Celsius

degree Celsius
A thermometer calibrated in degrees Celsius, showing a temperature of −17 °C
General information
Unit systemSI
Unit oftemperature
Symbol°C
Named afterAnders Celsius
Conversions
x °C in ...... corresponds to ...
   SI base units   (x + 273.15) K
   Imperial/US units   (9/5x + 32) °F

The degree Celsius is the unit of temperature on the Celsius scale (originally known as the centigrade scale outside Sweden), one of two temperature scales used in the International System of Units (SI), the other being the closely related Kelvin scale. The degree Celsius (symbol: °C) can refer to a specific temperature on the Celsius scale or to a difference or range between two temperatures. It is named after the Swedish astronomer Anders Celsius (1701–1744), who proposed the first version of it in 1742. The unit was called centigrade in several languages (from the Latin centum, which means 100, and gradus, which means steps) for many years. In 1948, the International Committee for Weights and Measures renamed it to honor Celsius and also to remove confusion with the term for one hundredth of a gradian in some languages. Most countries use this scale (the Fahrenheit scale is still used in the United States, some island territories, and Liberia).

Throughout the 19th century, the scale was based on 0 °C for the freezing point of water and 100 °C for the boiling point of water at 1 atm pressure. (In Celsius's initial proposal, the values were reversed; the boiling point was 0 degrees and the freezing point was 100 degrees).

Between 1954 and 2019, the precise definitions of the unit degree Celsius and the Celsius scale used absolute zero and the triple point of water. Since 2007, the Celsius scale has been defined in terms of the kelvin, the SI base unit of thermodynamic temperature (symbol: K). Absolute zero, the lowest temperature, is now defined as being exactly 0 K and −273.15 °C.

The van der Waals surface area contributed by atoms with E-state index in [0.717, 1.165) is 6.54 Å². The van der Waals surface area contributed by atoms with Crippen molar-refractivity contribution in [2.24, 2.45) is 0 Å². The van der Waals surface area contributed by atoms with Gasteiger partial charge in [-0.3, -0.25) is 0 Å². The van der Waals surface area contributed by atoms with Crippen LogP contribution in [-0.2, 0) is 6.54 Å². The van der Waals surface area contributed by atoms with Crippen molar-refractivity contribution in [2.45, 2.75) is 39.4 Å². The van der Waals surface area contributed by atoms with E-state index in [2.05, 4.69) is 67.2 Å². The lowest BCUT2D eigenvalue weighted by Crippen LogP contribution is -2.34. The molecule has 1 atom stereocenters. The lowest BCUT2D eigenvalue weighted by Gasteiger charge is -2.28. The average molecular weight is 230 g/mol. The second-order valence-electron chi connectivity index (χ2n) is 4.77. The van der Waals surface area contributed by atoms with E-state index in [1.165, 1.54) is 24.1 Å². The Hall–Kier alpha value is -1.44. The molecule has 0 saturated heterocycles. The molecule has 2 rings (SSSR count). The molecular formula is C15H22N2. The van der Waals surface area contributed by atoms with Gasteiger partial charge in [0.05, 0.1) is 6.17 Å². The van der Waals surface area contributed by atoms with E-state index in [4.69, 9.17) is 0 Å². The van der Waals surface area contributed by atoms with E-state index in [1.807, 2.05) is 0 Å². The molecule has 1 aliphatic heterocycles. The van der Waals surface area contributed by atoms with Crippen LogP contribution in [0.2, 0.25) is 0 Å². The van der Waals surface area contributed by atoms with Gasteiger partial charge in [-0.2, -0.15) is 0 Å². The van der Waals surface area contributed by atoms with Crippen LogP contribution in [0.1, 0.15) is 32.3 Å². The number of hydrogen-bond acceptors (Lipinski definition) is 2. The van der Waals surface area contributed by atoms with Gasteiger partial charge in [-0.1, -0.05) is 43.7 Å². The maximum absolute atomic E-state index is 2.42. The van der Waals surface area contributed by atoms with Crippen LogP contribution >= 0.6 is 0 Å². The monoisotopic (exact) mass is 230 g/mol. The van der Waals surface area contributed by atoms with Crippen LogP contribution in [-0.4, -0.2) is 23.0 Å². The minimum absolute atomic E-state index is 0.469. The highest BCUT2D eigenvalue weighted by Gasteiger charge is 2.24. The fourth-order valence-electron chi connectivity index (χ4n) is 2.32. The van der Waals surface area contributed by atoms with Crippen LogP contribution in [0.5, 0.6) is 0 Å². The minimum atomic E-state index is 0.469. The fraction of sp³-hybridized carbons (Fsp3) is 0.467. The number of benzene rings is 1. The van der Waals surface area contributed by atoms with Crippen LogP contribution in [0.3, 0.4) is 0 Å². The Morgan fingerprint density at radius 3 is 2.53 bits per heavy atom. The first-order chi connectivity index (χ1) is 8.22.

Countries by usage
 Celsius (°C)
 Celsius (°C) and Fahrenheit (°F)
 Fahrenheit (°F)

History

An illustration of Anders Celsius's original thermometer. Note the reversed scale, where 100 is the freezing point of water and 0 is its boiling point.

In 1742, Swedish astronomer Anders Celsius (1701–1744) created a temperature scale that was the reverse of the scale now known as "Celsius": 0 represented the boiling point of water, while 100 represented the freezing point of water. In his paper Observations of two persistent degrees on a thermometer, he recounted his experiments showing that the melting point of ice is essentially unaffected by pressure. He also determined with remarkable precision how the boiling point of water varied as a function of atmospheric pressure. He proposed that the zero point of his temperature scale, being the boiling point, would be calibrated at the mean barometric pressure at mean sea level. This pressure is known as one standard atmosphere. The BIPM's 10th General Conference on Weights and Measures (CGPM) in 1954 defined one standard atmosphere to equal precisely 1,013,250 dynes per square centimeter (101.325 kPa).